Stumbling onto "Magnonic"...

Clockwise, photo of the prototype device; schematic of the eight-terminal magnonic holographic memory prototype; collection of experimental data obtained for two magnonic matrixes. Credit: University of California at Riverside

Magnetism is the result of electron spin. Once you have a significant number (billion of billions) of electrons showing the same spin orientation in a material (and a negligible number of electrons with different spin orientation the net sum clearly points in one direction: we have a magnet, like the needle of a compass. And we can detect this direction. 

Actually, every material, at the atomic level, shows magnetic properties, it is just they when we have non uniform direction in atoms spin we simply don't detect any. OK, so far so good, I hope.

Our technology has progressed significantly and we can now detect very very low magnetic fields, fields generated by a small preponderance of atomic spin in a material in a specific direction. This progress has led to the discovery of changing magnetic fields over time, oscillations that can be detected. These oscillations, of course, are magnetic waves, and as any waves when we look at them we can detect interference: two (or more) waves overlap and reinforce or decrease the detection (beware, waves do not interfere, interference is a phenomena of our measurement of fields: if two waves are "adding up" we will measure a bigger field, if they are subtracting from one another we will measure a lower field).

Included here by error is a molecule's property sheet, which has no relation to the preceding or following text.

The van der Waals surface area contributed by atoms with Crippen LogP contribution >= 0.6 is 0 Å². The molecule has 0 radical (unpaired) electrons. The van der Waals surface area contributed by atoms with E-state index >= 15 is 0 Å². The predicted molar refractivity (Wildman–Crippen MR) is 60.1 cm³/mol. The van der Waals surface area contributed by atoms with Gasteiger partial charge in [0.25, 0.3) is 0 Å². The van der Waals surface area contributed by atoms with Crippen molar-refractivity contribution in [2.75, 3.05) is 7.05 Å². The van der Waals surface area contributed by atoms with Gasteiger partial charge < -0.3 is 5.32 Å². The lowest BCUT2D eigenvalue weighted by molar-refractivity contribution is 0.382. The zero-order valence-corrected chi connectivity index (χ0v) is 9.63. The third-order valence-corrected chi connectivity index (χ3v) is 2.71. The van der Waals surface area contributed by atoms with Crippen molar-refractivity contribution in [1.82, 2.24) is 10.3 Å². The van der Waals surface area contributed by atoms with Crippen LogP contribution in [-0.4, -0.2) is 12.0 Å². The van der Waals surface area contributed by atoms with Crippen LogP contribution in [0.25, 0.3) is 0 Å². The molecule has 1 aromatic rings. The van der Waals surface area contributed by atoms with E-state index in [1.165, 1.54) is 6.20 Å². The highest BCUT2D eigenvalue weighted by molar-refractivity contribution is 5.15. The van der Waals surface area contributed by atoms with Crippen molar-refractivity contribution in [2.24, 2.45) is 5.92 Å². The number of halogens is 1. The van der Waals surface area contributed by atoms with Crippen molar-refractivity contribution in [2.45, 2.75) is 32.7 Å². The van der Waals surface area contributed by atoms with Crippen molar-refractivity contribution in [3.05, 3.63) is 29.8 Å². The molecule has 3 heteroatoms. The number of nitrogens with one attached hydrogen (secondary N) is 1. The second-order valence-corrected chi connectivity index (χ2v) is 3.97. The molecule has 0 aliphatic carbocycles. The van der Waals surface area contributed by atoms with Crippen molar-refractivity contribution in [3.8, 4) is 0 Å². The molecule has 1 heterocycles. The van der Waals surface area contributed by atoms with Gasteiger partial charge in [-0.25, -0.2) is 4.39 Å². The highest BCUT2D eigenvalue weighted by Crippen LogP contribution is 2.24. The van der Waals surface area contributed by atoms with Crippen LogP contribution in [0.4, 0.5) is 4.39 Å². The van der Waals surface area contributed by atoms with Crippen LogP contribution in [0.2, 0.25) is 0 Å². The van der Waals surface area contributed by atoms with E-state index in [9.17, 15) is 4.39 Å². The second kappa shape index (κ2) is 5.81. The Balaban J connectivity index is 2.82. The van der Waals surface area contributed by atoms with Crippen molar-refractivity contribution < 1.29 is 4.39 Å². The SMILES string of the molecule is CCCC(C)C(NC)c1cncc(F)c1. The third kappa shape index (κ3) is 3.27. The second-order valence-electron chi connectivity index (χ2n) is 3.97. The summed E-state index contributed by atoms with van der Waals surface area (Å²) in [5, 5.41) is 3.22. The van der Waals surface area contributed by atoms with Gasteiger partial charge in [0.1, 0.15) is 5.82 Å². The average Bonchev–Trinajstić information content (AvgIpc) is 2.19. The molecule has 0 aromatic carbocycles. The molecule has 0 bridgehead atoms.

Welcome to magnonic, the study of spin waves!

Researchers at the University of California, Riverside, have been able to demonstrate a magnonic holographic memory that can both store and recognise patterns. It is called "magnonic" because it is based on electron spin magnetic fields and holographic because it works on the interference of several spin waves. This latter, in a way, makes it similar in behaviour to a quantum devices, although at what I may call a "macro level" (since it deals with magnetic fields generated by many electrons and not the quantum waves of a single electron). As a quantum device it can process many information at the same time (waves interference) and this makes it particularly interesting for image and sound/speech recognition.

The detection of the interference pattern takes place in 100ns and might change the way we will eventually interact with the world around us, having a computer that can recognise it, and its components, as we do.

Author - Roberto Saracco

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